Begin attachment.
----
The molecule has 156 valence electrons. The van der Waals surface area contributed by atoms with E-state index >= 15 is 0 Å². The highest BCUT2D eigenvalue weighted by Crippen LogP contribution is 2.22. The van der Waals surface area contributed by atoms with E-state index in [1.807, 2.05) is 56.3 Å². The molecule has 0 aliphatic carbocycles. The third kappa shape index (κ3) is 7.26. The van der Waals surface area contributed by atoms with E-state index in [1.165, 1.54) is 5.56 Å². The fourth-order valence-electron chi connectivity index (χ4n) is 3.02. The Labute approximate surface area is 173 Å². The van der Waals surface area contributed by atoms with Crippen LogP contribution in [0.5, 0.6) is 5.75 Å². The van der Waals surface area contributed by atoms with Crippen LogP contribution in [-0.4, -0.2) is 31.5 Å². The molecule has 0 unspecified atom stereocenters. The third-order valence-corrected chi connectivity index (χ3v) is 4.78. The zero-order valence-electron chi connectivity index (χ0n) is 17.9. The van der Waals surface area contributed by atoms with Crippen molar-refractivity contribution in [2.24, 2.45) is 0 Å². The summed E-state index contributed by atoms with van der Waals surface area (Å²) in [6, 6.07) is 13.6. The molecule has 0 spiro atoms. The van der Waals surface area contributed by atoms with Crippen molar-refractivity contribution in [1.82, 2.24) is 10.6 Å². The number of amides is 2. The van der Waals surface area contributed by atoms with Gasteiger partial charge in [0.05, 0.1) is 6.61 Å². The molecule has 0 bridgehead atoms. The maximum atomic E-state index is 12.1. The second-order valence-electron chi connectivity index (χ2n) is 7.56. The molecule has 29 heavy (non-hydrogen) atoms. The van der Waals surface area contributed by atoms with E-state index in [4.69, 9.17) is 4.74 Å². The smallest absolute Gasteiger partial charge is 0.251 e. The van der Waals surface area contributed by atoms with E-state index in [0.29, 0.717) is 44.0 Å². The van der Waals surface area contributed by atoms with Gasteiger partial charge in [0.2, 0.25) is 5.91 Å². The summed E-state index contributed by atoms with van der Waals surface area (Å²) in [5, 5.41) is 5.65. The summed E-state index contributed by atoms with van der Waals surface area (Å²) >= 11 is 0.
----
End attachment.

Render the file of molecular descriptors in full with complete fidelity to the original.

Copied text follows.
The molecule has 156 valence electrons. The van der Waals surface area contributed by atoms with E-state index >= 15 is 0 Å². The highest BCUT2D eigenvalue weighted by Crippen LogP contribution is 2.22. The van der Waals surface area contributed by atoms with E-state index in [1.807, 2.05) is 56.3 Å². The molecule has 0 aliphatic carbocycles. The third kappa shape index (κ3) is 7.26. The van der Waals surface area contributed by atoms with E-state index in [1.165, 1.54) is 5.56 Å². The fourth-order valence-electron chi connectivity index (χ4n) is 3.02. The Labute approximate surface area is 173 Å². The van der Waals surface area contributed by atoms with Crippen LogP contribution in [0.5, 0.6) is 5.75 Å². The van der Waals surface area contributed by atoms with Crippen LogP contribution in [-0.4, -0.2) is 31.5 Å². The molecule has 0 unspecified atom stereocenters. The third-order valence-corrected chi connectivity index (χ3v) is 4.78. The zero-order valence-electron chi connectivity index (χ0n) is 17.9. The van der Waals surface area contributed by atoms with Crippen molar-refractivity contribution in [2.24, 2.45) is 0 Å². The summed E-state index contributed by atoms with van der Waals surface area (Å²) in [6, 6.07) is 13.6. The molecule has 0 spiro atoms. The van der Waals surface area contributed by atoms with Crippen molar-refractivity contribution in [1.82, 2.24) is 10.6 Å². The number of amides is 2. The van der Waals surface area contributed by atoms with Gasteiger partial charge in [0.05, 0.1) is 6.61 Å². The molecule has 0 bridgehead atoms. The maximum atomic E-state index is 12.1. The second-order valence-electron chi connectivity index (χ2n) is 7.56. The molecule has 29 heavy (non-hydrogen) atoms. The van der Waals surface area contributed by atoms with E-state index in [4.69, 9.17) is 4.74 Å². The smallest absolute Gasteiger partial charge is 0.251 e. The van der Waals surface area contributed by atoms with E-state index in [0.29, 0.717) is 44.0 Å². The van der Waals surface area contributed by atoms with Gasteiger partial charge in [0.2, 0.25) is 5.91 Å². The summed E-state index contributed by atoms with van der Waals surface area (Å²) in [5, 5.41) is 5.65. The summed E-state index contributed by atoms with van der Waals surface area (Å²) >= 11 is 0.